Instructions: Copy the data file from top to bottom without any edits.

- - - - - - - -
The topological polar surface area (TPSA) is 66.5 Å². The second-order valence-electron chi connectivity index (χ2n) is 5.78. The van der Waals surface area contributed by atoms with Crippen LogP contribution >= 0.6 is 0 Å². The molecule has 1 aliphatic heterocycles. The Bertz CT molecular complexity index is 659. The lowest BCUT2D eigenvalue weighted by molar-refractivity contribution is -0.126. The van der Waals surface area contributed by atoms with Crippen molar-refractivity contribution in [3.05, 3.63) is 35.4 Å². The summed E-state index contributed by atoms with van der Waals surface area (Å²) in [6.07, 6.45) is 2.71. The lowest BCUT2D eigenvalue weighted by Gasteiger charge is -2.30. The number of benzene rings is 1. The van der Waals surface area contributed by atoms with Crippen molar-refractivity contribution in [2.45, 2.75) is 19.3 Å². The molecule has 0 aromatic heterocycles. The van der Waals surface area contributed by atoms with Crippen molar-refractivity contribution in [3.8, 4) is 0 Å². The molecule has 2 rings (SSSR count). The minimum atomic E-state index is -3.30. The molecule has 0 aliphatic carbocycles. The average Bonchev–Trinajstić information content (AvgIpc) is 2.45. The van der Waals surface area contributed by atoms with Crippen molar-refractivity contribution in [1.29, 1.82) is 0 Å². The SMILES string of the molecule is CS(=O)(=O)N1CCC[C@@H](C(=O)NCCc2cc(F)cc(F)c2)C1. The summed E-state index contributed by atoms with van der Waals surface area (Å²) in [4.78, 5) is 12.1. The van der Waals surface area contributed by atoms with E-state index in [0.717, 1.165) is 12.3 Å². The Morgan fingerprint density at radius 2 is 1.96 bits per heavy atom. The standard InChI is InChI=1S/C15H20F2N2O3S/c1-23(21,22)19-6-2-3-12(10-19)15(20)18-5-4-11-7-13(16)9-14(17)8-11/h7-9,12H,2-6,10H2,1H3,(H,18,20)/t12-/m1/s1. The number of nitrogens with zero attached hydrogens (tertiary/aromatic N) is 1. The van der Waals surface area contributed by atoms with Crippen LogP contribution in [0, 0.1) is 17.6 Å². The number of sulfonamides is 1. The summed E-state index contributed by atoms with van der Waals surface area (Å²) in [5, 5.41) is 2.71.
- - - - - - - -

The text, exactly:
The topological polar surface area (TPSA) is 66.5 Å². The second-order valence-electron chi connectivity index (χ2n) is 5.78. The van der Waals surface area contributed by atoms with Crippen LogP contribution >= 0.6 is 0 Å². The molecule has 1 aliphatic heterocycles. The Bertz CT molecular complexity index is 659. The lowest BCUT2D eigenvalue weighted by molar-refractivity contribution is -0.126. The van der Waals surface area contributed by atoms with Crippen molar-refractivity contribution in [3.05, 3.63) is 35.4 Å². The summed E-state index contributed by atoms with van der Waals surface area (Å²) in [6.07, 6.45) is 2.71. The lowest BCUT2D eigenvalue weighted by Gasteiger charge is -2.30. The number of benzene rings is 1. The van der Waals surface area contributed by atoms with Crippen molar-refractivity contribution in [2.45, 2.75) is 19.3 Å². The molecule has 0 aromatic heterocycles. The van der Waals surface area contributed by atoms with Crippen molar-refractivity contribution in [3.8, 4) is 0 Å². The molecule has 2 rings (SSSR count). The minimum atomic E-state index is -3.30. The molecule has 0 aliphatic carbocycles. The average Bonchev–Trinajstić information content (AvgIpc) is 2.45. The van der Waals surface area contributed by atoms with Crippen molar-refractivity contribution in [1.29, 1.82) is 0 Å². The SMILES string of the molecule is CS(=O)(=O)N1CCC[C@@H](C(=O)NCCc2cc(F)cc(F)c2)C1. The summed E-state index contributed by atoms with van der Waals surface area (Å²) in [4.78, 5) is 12.1. The van der Waals surface area contributed by atoms with E-state index in [0.717, 1.165) is 12.3 Å². The Morgan fingerprint density at radius 2 is 1.96 bits per heavy atom. The standard InChI is InChI=1S/C15H20F2N2O3S/c1-23(21,22)19-6-2-3-12(10-19)15(20)18-5-4-11-7-13(16)9-14(17)8-11/h7-9,12H,2-6,10H2,1H3,(H,18,20)/t12-/m1/s1. The number of nitrogens with zero attached hydrogens (tertiary/aromatic N) is 1. The van der Waals surface area contributed by atoms with Crippen LogP contribution in [0, 0.1) is 17.6 Å². The number of sulfonamides is 1. The summed E-state index contributed by atoms with van der Waals surface area (Å²) in [5, 5.41) is 2.71.